How Differentials Work

A differential is needed so front or rear tires do not skid around a corner

A differential or sometimes called a rear driver was designed to allow the front or rear drive wheels of a car to work independently of each other. This means that both wheels will transfer engine power to each wheel while not being directly connected to each other. If a car did not have this device when it went around a coroner the wheels would skid because of the different distances each wheel travels. The outer wheel travels further then the inner wheel. This action is possible by a set of 4 spider gears which are located inside the 3rd member or carrier.

These gears are held in place by a pinion shaft and have each axle attached to two of the spider gears. The main drive gear is called a ring gear and together with the pinion gear is responsible for creating the gear ratio of the final drive. These gears receive power from the output shaft of the transmission. Gear ratios can be changed and are usually about 3 to 1 (3.0). The drive shaft will turn three times to the one time the wheel will turn. Gear ratios are used to multiply engine torque delivered to the drive wheels. Ring and pinion gears are helical cut for smooth operation.

If one drive wheel looses traction neither of the drives wheels will transfer power to the ground. As one wheel spins the other wheel remains stationary, this is referred to as a dogleg. This condition is hazardous in snow and icy conditions. To combat this issue a locker differential was developed in which both axles can be locked together. In the image below we show this style of traction device which is equipped with a weighted centrifuge that detects the wheel slippage and engages the locking action by connecting the spider gears together.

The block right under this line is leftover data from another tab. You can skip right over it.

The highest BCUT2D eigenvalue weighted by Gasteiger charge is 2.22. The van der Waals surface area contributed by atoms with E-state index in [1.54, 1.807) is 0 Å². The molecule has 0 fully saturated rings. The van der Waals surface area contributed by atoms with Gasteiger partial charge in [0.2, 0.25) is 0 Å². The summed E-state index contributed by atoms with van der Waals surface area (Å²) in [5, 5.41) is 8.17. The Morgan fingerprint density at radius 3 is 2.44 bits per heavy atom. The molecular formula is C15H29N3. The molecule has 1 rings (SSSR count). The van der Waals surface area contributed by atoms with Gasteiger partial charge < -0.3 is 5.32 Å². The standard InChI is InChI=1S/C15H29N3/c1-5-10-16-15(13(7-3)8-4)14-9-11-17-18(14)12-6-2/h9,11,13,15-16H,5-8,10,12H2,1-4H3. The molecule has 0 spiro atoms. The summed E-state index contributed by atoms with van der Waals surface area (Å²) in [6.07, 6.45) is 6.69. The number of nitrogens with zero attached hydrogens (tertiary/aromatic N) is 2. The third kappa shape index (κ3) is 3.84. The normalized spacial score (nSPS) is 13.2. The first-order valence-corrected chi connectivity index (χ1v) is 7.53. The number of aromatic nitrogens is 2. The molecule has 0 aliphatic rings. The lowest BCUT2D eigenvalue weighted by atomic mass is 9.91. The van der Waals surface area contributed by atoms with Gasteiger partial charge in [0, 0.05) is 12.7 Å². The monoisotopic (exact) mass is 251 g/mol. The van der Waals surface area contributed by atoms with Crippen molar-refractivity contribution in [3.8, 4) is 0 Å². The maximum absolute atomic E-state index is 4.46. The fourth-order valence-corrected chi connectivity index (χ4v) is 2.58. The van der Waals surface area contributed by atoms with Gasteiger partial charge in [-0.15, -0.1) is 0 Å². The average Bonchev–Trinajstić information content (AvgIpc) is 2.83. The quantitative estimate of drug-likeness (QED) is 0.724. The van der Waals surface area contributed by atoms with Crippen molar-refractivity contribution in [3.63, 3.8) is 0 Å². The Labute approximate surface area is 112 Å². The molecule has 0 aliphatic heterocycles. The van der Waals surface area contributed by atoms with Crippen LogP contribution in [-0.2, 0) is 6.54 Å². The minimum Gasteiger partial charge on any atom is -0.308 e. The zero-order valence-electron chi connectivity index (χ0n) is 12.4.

The pinion gear sits at the front of the differential and is where the driveshaft or final drive of the transmission is connected sometimes using a pinion yoke. A crush sleeve is uses to set the bearing load of the pinion gear which is determined by tightening the pinion yoke nut. On rear wheel drive cars a driveshaft equipped with a U joint is used to transfer engine torque to the differential. Gear oil is used to lubricate the gears and bearings inside the differential. A magnet is featured inside the differential attached to the rear cover are just inside the housing. This magnet is used to remove the metal particulates from the gear oil which can be produced by the differential under normal operation. The differential's gear oil level should be checked and serviced according manufacturer's recommendations.

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